We are having a problem with our students choosing good fit books. Majority of students can tell how to choose a good fit books and our teachers are teaching Ipick at least once a week. What do you do when students refuse to pick good fit books? We have read multiple articles and watched videos on the Cafe website. But would also like suggestions from other practitioners using Daily5/Cafe. Thank you!!!





Kathleen Stidham

I teach third grade, but used to teach middle school. Even by first or second grade, students have internalized the message that it is better to appear to be skilled than to let people know your real reading level. With older kids, it gets harder and harder to convince them otherwise. But, it is possible!
I know that some teachers will let students continue to pick books that are not good fit as long as the student wants, so the students can really see what happens when a book does not meet their needs. I disagree with this approach after the first couple of week for a simple reason: Some of my students have never read a book in their actual “good fit” range so do not understand what it means to “know most of the words” or “understand” the book!
So for those students I think about their interests and curate a selection of books for them to choose from – books that they are likely to be successful using, so that the idea of “good fit” finally makes sense. Once I have done this, and they experience success with accuracy, fluency, and comprehension, THEN I let them try with an unlimited selection again. Usually it only takes a couple tries at curation before the children consistently find books at a level that meets their needs.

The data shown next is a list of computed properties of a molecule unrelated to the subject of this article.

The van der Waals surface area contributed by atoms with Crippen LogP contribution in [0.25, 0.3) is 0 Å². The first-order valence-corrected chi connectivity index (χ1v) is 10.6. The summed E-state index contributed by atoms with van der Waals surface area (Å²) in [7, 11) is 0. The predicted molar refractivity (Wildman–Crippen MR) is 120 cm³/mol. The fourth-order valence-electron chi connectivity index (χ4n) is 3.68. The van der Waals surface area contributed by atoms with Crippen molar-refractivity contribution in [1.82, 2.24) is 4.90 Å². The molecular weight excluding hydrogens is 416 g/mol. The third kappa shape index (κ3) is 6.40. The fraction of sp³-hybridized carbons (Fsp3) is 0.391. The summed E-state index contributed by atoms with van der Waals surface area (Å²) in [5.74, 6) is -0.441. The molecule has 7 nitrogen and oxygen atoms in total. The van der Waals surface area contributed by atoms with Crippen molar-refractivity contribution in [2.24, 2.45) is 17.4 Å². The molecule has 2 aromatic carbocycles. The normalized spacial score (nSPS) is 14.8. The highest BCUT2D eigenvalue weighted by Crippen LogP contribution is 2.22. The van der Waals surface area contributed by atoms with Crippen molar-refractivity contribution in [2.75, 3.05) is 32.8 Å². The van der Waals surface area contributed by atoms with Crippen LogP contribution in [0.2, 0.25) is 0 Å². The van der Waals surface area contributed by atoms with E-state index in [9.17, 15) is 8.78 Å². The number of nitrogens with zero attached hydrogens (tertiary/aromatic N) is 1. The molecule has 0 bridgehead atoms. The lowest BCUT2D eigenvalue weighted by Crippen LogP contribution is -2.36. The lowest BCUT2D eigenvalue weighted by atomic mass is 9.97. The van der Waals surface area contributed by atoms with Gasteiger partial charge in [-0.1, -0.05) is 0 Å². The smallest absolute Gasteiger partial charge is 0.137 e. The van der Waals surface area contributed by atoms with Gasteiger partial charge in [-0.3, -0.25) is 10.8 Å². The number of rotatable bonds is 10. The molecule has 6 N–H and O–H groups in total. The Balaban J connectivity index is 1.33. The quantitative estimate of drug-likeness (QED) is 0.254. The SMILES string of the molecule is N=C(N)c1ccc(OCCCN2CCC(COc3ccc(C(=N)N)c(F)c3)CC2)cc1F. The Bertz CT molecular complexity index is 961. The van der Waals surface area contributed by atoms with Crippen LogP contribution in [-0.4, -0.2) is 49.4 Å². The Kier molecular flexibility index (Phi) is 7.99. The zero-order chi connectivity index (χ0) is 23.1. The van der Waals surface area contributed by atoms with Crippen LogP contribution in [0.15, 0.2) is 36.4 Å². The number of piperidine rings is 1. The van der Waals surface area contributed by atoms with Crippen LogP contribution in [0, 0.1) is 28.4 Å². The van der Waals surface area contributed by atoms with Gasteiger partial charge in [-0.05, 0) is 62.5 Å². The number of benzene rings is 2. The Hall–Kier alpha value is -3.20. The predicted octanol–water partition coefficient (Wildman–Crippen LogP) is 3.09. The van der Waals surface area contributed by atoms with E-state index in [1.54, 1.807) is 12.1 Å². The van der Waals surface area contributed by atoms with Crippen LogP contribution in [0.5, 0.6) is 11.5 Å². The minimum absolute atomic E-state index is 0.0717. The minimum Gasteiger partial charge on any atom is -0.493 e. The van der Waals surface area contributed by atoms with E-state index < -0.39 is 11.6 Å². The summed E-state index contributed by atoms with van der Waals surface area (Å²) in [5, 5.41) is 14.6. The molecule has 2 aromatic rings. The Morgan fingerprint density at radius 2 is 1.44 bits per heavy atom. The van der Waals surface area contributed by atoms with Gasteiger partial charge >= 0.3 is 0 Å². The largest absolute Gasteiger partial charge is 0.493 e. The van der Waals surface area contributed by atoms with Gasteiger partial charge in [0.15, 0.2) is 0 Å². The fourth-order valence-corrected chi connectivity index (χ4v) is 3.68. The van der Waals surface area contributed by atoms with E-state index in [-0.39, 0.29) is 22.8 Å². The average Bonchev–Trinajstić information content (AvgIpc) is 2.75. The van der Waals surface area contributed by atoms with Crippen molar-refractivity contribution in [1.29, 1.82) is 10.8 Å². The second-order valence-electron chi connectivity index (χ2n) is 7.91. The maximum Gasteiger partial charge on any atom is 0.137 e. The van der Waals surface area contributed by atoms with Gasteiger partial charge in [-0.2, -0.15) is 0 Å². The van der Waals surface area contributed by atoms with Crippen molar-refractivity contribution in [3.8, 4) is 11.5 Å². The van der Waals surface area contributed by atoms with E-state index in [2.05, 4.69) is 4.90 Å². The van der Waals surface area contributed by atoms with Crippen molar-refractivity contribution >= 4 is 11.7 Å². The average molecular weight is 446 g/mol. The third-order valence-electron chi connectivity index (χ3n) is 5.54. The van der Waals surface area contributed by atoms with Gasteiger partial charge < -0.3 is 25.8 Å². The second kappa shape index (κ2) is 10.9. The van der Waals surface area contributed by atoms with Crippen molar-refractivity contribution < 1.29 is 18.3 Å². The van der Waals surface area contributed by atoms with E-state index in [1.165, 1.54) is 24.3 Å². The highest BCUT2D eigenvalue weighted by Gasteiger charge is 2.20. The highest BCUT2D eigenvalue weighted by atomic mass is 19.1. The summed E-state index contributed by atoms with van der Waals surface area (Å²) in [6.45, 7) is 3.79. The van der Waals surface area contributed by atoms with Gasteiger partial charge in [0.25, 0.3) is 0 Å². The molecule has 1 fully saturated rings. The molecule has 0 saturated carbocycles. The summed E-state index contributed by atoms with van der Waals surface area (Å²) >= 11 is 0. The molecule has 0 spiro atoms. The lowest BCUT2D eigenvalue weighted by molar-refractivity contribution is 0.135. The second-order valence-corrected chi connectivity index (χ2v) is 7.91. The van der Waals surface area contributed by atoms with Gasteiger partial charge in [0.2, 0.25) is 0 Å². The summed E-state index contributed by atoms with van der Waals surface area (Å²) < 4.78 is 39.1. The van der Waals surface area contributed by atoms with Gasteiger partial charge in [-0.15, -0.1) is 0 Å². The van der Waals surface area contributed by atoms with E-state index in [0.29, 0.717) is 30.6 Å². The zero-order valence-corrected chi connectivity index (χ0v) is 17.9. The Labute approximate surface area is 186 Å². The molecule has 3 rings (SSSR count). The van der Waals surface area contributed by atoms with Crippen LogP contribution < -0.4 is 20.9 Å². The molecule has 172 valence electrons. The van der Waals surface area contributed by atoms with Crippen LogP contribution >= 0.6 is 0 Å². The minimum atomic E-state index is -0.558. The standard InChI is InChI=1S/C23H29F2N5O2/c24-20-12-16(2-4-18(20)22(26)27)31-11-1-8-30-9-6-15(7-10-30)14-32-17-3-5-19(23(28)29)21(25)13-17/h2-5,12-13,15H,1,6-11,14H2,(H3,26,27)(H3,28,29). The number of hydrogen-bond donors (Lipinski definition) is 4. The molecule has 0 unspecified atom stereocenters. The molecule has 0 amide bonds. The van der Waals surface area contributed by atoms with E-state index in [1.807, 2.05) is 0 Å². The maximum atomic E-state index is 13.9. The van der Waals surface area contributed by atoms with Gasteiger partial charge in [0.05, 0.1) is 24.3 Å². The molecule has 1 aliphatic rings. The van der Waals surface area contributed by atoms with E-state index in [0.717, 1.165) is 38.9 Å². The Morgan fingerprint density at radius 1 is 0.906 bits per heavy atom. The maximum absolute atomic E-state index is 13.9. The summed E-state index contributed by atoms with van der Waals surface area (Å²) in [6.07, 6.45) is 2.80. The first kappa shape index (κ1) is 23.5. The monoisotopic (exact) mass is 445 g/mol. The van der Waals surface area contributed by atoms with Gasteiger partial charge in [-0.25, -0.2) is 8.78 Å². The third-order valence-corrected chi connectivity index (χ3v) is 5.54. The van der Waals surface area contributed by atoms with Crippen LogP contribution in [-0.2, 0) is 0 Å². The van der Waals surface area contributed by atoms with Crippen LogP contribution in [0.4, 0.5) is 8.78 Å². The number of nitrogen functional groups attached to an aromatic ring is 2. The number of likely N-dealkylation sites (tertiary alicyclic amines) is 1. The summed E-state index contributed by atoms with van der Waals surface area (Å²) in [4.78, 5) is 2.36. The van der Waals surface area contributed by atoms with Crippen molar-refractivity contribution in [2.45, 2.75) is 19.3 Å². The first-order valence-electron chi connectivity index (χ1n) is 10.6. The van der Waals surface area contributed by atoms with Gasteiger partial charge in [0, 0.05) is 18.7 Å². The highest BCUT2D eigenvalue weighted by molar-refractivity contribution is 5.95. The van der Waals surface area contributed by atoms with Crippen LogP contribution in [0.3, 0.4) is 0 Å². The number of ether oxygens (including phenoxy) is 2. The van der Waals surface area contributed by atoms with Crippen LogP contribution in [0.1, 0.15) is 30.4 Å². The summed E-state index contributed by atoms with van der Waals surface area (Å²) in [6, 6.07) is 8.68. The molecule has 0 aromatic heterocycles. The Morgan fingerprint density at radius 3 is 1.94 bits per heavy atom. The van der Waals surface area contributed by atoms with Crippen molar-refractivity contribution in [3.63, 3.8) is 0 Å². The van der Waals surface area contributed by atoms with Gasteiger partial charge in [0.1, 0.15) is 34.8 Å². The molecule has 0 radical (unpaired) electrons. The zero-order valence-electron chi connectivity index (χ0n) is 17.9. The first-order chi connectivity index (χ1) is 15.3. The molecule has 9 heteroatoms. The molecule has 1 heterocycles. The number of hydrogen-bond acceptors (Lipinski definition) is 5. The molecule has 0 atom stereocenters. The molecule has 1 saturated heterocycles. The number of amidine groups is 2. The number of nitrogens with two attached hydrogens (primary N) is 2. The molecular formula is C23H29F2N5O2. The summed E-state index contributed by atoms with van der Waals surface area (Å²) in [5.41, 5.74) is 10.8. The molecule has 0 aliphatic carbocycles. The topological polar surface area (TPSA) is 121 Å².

Hope this helps.


Kathleen–What great advise!! And, you are so right–if kids have never read a good fit book, it’s hard fro them to know how to make selections. The “five finger” rule that some folks use doesn’t work so well for many kids.

jana fitzpatrick

Children misbehave when they have a need that isn’t being met. …I would like to know more, but from what you wrote I would make that poor Vs good choice a teaching point for an individual conference. This conference would hopefully reveal the thinking behind this behavior. Then, for a specific time period, I would offer a teacher controlled variety of good fit books for the student to choose from. Finally, I would wait until the student was “ready” to choose books independently. Perhaps one of eight of the books in the book box could be of “high interest” but “not ready for him/her yet” as a way to compromise.


More good advise, Janabflitz
Just like we have to do with good parenting, good teaching demands that we offer good choices–but maybe guided for a bit of time so they can learn the process and idea of “good fit books”.
As a reading specialist, I work with kids from 1st through 5th grades. I do have those kiddos from the upper grades that like to carry around books like Harry Potter. I tell them those are good arm exercise books , but that we have to find other books for brain exercise.
I do think, like the other ladies have said, that once they have that experience of reading a book that’s “just right”, they experience how fun reading can be.

Jody Jarding

I have a student who truly believes she has a good fit book. She makes up the story and is not seeing any of her accuracy errors. We have worked on many accuracy strategies, monitor and fix up, and check for understanding. I would like to hear what others would suggest if this student was in your room.


When she makes up her stories, is it close? Is her comprehension “on” or not making sense? If not, here are a couple of ideas:
Perhaps you can approach it from a comprehension view. If her understanding is not matching the text, then you can talk about how she has made up a good story–but it’s not the story this author wrote. Perhaps you could us the strategy “Predict and then confirm with text”, so she can do her “pre-tell” version, and then check the text to monitor and fix up.
You might also use the fluency strategy, “Read text as the author would say it, conveying the meaning or feeling”. You could make the point that the author wrote the story in a specific way to convey his or her meaning, and we should honor that. You could carry that over to work on writing–she can change a story to the way she wants it to sound in her writing and make it her own.

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